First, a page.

For about a year in 1951, unemployment was under 4% while inflation was above 4%. But inflation then dropped to 1.1% or less for the six months immediately before a recession in 1953, so this is not unequivocal evidence for Summers’ larger point about high inflation being a precursor to a recession.
We found only one clear example of Summers’ rule holding — a two-year period in 1968 and 1969 when unemployment was under 4% and inflation was above 4%. That came in the immediate run-up to a recession.
Still, this means there’s just one example of Summers’ rule holding over nearly 75 years of economic data. That’s not exactly ironclad empirical evidence.
This is known in data analysis as the “small-n” problem, short for “small number of examples.” Social scientists and economists generally warn against drawing sweeping conclusions based on small numbers of examples.
So what’s going on with Summers’ rule?
We didn’t hear back from Summers, but we did hear back from a research collaborator of his, Alex Domash of the Harvard Kennedy School. When Domash walked us through the supporting data, it became clearer to us that the research upon which Summers was basing his formula had more nuances than his talking point to journalists indicated.
Domash pointed us to a blog post that is the source of Summers’ talking point. In it, he and Summers looked at data similar to what PolitiFact used, although they used quarterly figures rather than monthly figures.
A chart in the blog post breaks down the data in some detail. It covers every quarter from 1955 to 2019, or 256 separate quarters.
Using the thresholds cited by Summers in his media interviews — inflation above 4% and unemployment below 4% — they found that the likelihood of a recession was 100%. However, these conditions only existed in seven quarters out of 256, or less than 3% of the time.
Domash told PolitiFact that the “small-n” issue “is a valid critique,” and one that he has since sought to improve upon by enlarging the base of research. He said he recently used the same analysis to study 30 member nations in the Organization for Economic Cooperation and Development, a group of richer nations, and found that low unemployment and high inflation made the probability of an impending recession “around 90%.”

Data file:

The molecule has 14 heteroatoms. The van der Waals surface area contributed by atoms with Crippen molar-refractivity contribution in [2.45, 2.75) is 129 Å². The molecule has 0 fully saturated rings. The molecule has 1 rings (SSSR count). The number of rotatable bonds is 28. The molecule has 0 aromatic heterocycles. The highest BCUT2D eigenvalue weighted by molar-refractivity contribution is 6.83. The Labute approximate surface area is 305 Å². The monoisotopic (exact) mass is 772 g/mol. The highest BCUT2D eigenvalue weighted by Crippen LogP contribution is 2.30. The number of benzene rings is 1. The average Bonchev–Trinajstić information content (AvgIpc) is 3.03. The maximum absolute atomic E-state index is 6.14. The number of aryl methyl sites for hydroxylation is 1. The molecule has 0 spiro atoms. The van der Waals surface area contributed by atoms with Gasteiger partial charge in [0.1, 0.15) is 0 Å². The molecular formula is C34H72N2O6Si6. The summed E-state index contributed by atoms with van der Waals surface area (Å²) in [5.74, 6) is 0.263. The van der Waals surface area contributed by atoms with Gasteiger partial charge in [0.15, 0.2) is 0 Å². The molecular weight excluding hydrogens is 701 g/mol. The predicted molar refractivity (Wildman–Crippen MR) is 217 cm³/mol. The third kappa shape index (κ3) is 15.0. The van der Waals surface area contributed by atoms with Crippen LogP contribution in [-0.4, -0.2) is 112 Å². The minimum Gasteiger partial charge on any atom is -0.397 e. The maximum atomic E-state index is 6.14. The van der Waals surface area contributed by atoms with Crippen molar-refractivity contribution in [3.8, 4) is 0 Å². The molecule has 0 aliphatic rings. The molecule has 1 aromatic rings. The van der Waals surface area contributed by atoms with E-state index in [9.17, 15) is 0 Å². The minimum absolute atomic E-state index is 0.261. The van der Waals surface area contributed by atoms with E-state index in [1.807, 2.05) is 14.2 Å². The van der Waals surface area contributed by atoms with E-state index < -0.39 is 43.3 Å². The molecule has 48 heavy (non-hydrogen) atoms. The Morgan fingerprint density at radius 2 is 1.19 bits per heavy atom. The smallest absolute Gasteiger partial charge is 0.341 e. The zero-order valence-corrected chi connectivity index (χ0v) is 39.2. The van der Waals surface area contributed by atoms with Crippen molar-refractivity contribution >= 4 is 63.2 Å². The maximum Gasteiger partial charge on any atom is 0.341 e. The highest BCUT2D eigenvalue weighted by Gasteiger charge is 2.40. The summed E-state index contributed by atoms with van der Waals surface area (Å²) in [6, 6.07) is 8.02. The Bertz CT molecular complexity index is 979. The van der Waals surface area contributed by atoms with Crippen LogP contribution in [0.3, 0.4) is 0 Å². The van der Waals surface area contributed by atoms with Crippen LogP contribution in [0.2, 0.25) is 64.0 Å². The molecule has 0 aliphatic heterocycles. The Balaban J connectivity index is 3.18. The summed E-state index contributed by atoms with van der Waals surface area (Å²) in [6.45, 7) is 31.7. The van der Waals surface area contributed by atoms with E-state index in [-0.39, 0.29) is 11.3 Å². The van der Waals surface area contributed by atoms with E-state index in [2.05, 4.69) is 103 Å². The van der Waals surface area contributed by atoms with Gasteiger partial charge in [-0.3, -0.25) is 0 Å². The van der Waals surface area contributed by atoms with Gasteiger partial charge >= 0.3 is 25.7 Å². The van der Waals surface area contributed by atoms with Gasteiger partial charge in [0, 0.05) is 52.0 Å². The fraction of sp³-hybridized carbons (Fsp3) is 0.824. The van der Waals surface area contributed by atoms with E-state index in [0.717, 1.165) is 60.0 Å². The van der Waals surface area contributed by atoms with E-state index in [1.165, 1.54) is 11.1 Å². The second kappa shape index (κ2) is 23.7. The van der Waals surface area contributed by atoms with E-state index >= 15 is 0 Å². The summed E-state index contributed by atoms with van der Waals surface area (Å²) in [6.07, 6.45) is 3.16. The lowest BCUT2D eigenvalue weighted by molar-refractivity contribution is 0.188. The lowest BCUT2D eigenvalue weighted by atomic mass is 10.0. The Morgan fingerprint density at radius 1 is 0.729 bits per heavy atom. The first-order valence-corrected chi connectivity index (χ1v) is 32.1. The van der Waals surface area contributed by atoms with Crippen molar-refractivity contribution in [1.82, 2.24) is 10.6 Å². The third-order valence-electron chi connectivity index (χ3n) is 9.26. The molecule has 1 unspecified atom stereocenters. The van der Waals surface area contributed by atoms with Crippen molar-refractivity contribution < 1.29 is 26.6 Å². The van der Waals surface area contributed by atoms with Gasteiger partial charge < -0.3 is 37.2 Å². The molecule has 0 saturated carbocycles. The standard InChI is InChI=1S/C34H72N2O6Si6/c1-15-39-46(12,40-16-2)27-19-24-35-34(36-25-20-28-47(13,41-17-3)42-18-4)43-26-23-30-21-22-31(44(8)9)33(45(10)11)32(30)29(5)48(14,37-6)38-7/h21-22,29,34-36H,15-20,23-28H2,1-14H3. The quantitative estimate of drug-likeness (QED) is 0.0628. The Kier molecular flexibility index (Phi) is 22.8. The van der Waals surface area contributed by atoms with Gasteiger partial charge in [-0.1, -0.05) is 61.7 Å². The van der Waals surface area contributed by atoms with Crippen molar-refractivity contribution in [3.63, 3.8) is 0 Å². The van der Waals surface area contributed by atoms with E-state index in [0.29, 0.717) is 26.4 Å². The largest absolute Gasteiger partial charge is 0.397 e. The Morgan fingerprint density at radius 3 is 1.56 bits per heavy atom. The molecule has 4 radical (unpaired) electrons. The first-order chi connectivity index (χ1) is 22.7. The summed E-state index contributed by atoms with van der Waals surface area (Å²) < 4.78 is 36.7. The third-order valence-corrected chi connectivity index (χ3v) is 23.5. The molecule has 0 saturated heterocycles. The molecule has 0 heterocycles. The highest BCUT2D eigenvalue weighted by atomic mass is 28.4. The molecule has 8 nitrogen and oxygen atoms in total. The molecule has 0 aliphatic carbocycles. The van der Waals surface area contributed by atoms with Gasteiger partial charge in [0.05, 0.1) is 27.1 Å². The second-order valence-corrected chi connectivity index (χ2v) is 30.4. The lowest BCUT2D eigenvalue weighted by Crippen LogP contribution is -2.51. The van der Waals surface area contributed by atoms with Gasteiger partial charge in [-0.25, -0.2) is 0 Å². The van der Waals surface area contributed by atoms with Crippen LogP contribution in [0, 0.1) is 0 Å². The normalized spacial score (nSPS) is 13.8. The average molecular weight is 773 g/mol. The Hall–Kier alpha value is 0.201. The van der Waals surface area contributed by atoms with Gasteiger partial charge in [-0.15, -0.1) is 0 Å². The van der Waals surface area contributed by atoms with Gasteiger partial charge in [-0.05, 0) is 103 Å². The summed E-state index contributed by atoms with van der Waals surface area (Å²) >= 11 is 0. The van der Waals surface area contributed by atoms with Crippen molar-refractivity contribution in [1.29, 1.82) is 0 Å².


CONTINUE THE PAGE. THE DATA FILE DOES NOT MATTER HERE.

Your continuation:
Still, Summers’ offering of a straightforward formula in the media obscures the reality that there’s barely any historical precedent, making it less than a robust method for extrapolating into the future.
Summers said, “When you have unemployment below 4% and inflation above 4%, recession always follows within two years.”
His prediction of a future recession is well-supported by economic theory and common sense, and it may come to fruition.
However, his statements in the media go beyond that: They seek to elevate a prediction based theory into an empirical certainty based on lived history. He’s saying that if the current unemployment and inflation rates meet an ironclad threshold, a recession is historically guaranteed.
A big reason why the likelihood of a recession is 100% under these conditions is that these conditions almost never occur. During the nearly half-century from 1970 to 2018 — the part of the data set which is most similar to today’s economy — there was not a single example of Summers’ stated conditions occurring. That’s not much of a basis for this sweeping formula.
We rate his statement Mostly False.